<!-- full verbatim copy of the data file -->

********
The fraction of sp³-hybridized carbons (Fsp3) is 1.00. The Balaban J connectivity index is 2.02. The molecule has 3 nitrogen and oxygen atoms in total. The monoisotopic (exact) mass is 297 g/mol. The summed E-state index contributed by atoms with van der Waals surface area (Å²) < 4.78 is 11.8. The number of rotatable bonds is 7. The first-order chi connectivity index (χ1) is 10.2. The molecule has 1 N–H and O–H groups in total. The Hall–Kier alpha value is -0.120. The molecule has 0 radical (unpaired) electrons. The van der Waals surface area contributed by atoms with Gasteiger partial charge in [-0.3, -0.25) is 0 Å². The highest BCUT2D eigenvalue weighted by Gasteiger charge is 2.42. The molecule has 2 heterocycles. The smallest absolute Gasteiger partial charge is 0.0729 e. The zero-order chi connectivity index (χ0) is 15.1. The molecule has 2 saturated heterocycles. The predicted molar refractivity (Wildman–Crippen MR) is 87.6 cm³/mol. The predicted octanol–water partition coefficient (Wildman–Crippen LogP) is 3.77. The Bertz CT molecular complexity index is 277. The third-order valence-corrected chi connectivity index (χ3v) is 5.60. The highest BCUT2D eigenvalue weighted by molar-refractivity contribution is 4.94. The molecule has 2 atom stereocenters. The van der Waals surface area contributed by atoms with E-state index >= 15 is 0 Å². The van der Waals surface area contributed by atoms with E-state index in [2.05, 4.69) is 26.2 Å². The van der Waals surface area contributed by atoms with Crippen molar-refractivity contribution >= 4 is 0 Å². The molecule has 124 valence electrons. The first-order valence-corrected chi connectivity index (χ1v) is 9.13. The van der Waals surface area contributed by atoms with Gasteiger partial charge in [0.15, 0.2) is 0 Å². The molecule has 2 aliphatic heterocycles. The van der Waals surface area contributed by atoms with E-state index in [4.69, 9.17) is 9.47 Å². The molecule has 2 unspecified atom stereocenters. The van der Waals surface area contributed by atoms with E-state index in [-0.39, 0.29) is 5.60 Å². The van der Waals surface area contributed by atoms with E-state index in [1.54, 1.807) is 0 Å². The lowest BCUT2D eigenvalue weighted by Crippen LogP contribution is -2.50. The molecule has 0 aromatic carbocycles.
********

The fraction of sp³-hybridized carbons (Fsp3) is 1.00. The Balaban J connectivity index is 2.02. The molecule has 3 nitrogen and oxygen atoms in total. The monoisotopic (exact) mass is 297 g/mol. The summed E-state index contributed by atoms with van der Waals surface area (Å²) < 4.78 is 11.8. The number of rotatable bonds is 7. The first-order chi connectivity index (χ1) is 10.2. The molecule has 1 N–H and O–H groups in total. The Hall–Kier alpha value is -0.120. The molecule has 0 radical (unpaired) electrons. The van der Waals surface area contributed by atoms with Gasteiger partial charge in [-0.3, -0.25) is 0 Å². The highest BCUT2D eigenvalue weighted by Gasteiger charge is 2.42. The molecule has 2 heterocycles. The smallest absolute Gasteiger partial charge is 0.0729 e. The zero-order chi connectivity index (χ0) is 15.1. The molecule has 2 saturated heterocycles. The predicted molar refractivity (Wildman–Crippen MR) is 87.6 cm³/mol. The predicted octanol–water partition coefficient (Wildman–Crippen LogP) is 3.77. The Bertz CT molecular complexity index is 277. The third-order valence-corrected chi connectivity index (χ3v) is 5.60. The highest BCUT2D eigenvalue weighted by molar-refractivity contribution is 4.94. The molecule has 2 atom stereocenters. The van der Waals surface area contributed by atoms with E-state index >= 15 is 0 Å². The van der Waals surface area contributed by atoms with E-state index in [2.05, 4.69) is 26.2 Å². The van der Waals surface area contributed by atoms with Crippen molar-refractivity contribution >= 4 is 0 Å². The molecule has 124 valence electrons. The first-order valence-corrected chi connectivity index (χ1v) is 9.13. The van der Waals surface area contributed by atoms with Gasteiger partial charge in [0.15, 0.2) is 0 Å². The molecule has 2 aliphatic heterocycles. The van der Waals surface area contributed by atoms with E-state index in [4.69, 9.17) is 9.47 Å². The molecule has 2 unspecified atom stereocenters. The van der Waals surface area contributed by atoms with E-state index in [-0.39, 0.29) is 5.60 Å². The van der Waals surface area contributed by atoms with E-state index in [1.54, 1.807) is 0 Å². The lowest BCUT2D eigenvalue weighted by Crippen LogP contribution is -2.50. The molecule has 0 aromatic carbocycles.